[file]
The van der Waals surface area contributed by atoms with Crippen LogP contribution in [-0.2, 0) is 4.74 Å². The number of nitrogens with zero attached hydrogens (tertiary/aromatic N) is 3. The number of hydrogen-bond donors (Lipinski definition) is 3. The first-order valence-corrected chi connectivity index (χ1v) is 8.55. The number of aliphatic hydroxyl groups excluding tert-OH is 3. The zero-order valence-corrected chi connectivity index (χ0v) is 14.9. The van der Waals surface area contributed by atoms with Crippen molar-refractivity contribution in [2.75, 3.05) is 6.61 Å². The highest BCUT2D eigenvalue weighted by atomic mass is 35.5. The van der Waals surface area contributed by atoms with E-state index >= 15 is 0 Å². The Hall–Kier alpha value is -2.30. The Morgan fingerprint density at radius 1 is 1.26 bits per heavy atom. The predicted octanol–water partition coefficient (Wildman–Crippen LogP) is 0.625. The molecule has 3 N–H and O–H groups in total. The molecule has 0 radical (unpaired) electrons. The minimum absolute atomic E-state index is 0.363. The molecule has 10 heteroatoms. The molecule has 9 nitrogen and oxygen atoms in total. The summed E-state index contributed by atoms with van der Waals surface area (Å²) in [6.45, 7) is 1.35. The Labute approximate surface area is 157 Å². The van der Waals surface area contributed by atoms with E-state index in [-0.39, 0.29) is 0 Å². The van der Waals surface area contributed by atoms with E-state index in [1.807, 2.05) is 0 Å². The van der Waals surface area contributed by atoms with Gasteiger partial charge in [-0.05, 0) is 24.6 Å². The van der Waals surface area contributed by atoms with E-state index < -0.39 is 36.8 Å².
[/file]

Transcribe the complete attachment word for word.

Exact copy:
The van der Waals surface area contributed by atoms with Crippen LogP contribution in [-0.2, 0) is 4.74 Å². The number of nitrogens with zero attached hydrogens (tertiary/aromatic N) is 3. The number of hydrogen-bond donors (Lipinski definition) is 3. The first-order valence-corrected chi connectivity index (χ1v) is 8.55. The number of aliphatic hydroxyl groups excluding tert-OH is 3. The zero-order valence-corrected chi connectivity index (χ0v) is 14.9. The van der Waals surface area contributed by atoms with Crippen molar-refractivity contribution in [2.75, 3.05) is 6.61 Å². The highest BCUT2D eigenvalue weighted by atomic mass is 35.5. The van der Waals surface area contributed by atoms with E-state index >= 15 is 0 Å². The Hall–Kier alpha value is -2.30. The Morgan fingerprint density at radius 1 is 1.26 bits per heavy atom. The predicted octanol–water partition coefficient (Wildman–Crippen LogP) is 0.625. The molecule has 3 N–H and O–H groups in total. The molecule has 0 radical (unpaired) electrons. The minimum absolute atomic E-state index is 0.363. The molecule has 10 heteroatoms. The molecule has 9 nitrogen and oxygen atoms in total. The summed E-state index contributed by atoms with van der Waals surface area (Å²) in [6.45, 7) is 1.35. The Labute approximate surface area is 157 Å². The van der Waals surface area contributed by atoms with E-state index in [-0.39, 0.29) is 0 Å². The van der Waals surface area contributed by atoms with E-state index in [1.807, 2.05) is 0 Å². The van der Waals surface area contributed by atoms with Gasteiger partial charge in [-0.05, 0) is 24.6 Å². The van der Waals surface area contributed by atoms with E-state index < -0.39 is 36.8 Å².